The next night we saw Macbeth. The theater was about 90% full and we again sat on stage. The pre-show music was great again, with one highlight being Denice Burbach and Blunt doing the song "Just Can't Wait to be King," from "The Lion King." I've heard that Macbeth is not a play that some performers look forward to. So many people have seen so many versions both stage and film and have preconceived notions about how it should be presented. Personally, my favorite version is Roman Polanski's 1971 horror film. I also like Orson Welles' weirdo version from 1948. Anyway, this was a good, solid performance. Jonathan Holtzman plays Macbeth and certainly looks the part, at least in my preconceived notion of what Macbeth would look like. The comic master Blunt does a great job in the serious role of Banquo. Denice Burbach steals the show as Lady Macbeth, as is often the case in performances of the Scottish Play. Daniel Jimenez, Natasha Solomon, Brandi Rhome, and Kelley McKinnon are terrific as Hecate and the Weird Sisters. Dennis Henry is always convincing as a King and he does a great job as Malcolm and as the Porter.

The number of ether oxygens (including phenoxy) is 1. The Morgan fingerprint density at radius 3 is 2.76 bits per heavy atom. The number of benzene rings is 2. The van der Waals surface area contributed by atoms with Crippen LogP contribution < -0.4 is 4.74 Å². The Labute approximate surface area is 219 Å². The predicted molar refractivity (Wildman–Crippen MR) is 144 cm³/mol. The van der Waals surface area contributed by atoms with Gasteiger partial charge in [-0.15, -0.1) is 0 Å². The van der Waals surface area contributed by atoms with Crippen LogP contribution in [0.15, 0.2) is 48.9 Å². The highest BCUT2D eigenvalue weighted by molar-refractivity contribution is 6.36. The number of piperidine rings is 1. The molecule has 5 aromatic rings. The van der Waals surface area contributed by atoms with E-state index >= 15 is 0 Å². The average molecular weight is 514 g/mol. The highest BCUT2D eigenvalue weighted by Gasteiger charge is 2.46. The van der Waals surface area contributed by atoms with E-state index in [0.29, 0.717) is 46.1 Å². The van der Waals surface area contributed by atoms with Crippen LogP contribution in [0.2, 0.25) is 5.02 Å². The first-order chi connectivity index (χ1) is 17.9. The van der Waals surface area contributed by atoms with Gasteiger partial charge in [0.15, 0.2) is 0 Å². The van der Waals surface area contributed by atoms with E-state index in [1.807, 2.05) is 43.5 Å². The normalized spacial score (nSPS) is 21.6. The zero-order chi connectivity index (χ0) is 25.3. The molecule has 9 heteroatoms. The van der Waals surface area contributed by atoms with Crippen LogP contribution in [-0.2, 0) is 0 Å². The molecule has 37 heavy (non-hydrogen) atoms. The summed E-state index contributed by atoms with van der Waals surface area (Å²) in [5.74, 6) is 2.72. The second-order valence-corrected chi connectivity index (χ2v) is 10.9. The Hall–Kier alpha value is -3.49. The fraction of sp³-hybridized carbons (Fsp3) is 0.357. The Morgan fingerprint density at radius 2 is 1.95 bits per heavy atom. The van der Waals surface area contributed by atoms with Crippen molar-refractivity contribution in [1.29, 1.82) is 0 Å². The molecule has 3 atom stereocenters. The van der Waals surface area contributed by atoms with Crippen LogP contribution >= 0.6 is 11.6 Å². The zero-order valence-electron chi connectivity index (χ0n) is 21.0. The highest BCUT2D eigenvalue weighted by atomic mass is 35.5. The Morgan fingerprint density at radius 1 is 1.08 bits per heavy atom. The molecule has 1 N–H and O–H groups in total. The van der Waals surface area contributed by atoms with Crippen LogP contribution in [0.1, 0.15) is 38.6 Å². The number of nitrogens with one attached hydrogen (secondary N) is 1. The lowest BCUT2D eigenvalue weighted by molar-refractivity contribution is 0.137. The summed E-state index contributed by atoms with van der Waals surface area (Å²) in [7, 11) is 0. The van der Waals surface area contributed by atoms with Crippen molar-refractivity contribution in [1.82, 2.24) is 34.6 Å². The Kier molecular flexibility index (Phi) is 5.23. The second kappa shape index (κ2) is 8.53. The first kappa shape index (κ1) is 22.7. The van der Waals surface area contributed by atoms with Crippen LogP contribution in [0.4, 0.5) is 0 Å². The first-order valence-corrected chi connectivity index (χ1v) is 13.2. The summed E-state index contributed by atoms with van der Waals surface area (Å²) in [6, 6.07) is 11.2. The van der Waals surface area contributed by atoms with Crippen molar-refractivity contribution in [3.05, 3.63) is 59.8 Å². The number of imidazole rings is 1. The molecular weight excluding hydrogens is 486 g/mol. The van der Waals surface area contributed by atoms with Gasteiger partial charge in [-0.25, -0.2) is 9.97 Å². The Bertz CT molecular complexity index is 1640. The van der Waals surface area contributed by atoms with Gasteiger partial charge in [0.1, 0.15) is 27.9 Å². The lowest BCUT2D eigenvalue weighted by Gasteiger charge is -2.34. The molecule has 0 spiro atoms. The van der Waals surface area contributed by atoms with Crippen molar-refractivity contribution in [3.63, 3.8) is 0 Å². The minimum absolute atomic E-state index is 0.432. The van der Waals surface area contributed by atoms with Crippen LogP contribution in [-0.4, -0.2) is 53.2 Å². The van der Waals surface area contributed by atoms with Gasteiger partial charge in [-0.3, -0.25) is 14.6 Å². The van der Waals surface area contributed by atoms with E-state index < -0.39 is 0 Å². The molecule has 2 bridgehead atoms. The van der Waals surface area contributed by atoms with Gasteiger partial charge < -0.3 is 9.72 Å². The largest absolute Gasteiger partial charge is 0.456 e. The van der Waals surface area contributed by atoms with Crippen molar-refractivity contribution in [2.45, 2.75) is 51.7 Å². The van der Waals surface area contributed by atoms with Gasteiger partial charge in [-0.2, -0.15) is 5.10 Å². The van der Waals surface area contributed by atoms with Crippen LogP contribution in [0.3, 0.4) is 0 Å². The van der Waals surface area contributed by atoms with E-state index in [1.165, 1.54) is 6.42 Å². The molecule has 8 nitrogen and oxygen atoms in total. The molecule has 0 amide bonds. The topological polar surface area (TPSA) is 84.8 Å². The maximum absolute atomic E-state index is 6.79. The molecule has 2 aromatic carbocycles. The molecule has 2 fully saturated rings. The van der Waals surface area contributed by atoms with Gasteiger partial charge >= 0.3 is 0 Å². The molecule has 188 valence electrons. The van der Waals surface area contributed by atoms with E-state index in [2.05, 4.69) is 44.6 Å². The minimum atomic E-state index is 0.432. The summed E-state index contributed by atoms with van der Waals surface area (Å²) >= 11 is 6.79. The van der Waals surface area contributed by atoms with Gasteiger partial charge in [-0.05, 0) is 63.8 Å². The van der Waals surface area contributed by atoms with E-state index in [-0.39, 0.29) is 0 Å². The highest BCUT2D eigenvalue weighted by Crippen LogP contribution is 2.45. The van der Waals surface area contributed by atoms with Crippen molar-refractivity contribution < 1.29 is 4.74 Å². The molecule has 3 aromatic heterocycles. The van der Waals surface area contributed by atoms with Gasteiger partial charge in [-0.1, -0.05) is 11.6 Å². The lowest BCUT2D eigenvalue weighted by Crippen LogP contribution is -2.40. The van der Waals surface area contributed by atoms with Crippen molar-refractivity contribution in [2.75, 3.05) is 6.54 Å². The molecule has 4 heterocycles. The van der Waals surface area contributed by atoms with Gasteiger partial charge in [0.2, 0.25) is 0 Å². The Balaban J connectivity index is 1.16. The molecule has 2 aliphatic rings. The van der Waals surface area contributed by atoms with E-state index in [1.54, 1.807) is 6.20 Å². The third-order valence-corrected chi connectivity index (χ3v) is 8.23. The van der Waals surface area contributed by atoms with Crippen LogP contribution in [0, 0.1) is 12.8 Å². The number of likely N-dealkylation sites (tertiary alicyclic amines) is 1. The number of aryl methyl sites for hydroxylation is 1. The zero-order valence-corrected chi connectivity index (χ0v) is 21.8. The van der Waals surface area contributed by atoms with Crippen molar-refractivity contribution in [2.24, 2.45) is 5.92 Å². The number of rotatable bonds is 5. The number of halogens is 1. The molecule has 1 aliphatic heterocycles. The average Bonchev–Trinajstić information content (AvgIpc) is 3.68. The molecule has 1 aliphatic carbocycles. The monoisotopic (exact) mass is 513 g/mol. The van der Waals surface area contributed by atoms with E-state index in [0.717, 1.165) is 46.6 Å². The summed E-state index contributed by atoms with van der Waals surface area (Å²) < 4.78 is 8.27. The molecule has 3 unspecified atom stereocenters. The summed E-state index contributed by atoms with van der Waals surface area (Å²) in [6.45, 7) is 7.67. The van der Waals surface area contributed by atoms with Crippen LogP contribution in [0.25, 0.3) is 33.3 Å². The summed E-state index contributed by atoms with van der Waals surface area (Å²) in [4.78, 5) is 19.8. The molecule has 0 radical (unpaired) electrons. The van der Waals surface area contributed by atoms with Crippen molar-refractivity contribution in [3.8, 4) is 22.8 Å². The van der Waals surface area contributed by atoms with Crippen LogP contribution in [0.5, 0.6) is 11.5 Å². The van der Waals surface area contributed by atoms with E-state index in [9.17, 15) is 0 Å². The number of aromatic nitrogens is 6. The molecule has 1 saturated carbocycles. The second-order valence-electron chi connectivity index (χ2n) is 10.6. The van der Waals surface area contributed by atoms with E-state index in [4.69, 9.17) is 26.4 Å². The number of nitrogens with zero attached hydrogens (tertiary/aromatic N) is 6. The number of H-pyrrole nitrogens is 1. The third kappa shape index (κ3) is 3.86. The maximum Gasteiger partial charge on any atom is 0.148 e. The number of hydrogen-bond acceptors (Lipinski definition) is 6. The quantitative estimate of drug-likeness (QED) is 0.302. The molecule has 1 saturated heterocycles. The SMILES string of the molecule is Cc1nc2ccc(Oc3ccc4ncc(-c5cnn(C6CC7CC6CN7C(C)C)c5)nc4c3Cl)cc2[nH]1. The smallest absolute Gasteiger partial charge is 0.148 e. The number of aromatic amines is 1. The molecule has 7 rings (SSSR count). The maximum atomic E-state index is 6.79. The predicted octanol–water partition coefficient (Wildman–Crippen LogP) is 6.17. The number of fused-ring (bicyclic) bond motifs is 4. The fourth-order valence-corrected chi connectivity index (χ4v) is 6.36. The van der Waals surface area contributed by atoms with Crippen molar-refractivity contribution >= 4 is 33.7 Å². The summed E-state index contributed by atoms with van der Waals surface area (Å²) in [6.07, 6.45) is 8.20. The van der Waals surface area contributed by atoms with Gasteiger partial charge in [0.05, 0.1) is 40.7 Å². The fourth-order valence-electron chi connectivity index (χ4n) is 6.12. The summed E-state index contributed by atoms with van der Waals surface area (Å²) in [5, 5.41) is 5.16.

On Sunday, October 24 we attended "The Taming of the Shrew" at the Blackfriars and our second  ASC concert of the year: ASC Rocks at Mockingbird. This concert, held in the Roots Music Hall at Mockingbird was a combined resident and touring troupe effort and it was wonderful. The acoustics at the Music Hall are wonderful and the sound was spectacular. The energy level among the crowd was less than the March 28 show at the Blackfriars, mostly because we couldn't really get up and move and the crowd was small (tiny music hall compared to the large Blackfriars). Unfortunately, I didn't compile a set-list, but the songs are from the "Restless Ecstasy Tour" and the summer/fall Blackfriars seasons, so go see all of them if you want to hear the songs. All of these performers are amazingly talented musicians. Chris Johnston, Ben Curns, Jeremiah Davis, Daniel Kennedy, Jake Mahler, and Aidan O'Reilly were particularly impressive on this night. The touring troupe will be holding a New Year's Eve concert following Rick Blunt's performance in The Santaland Diaries and I'll be sure to be there!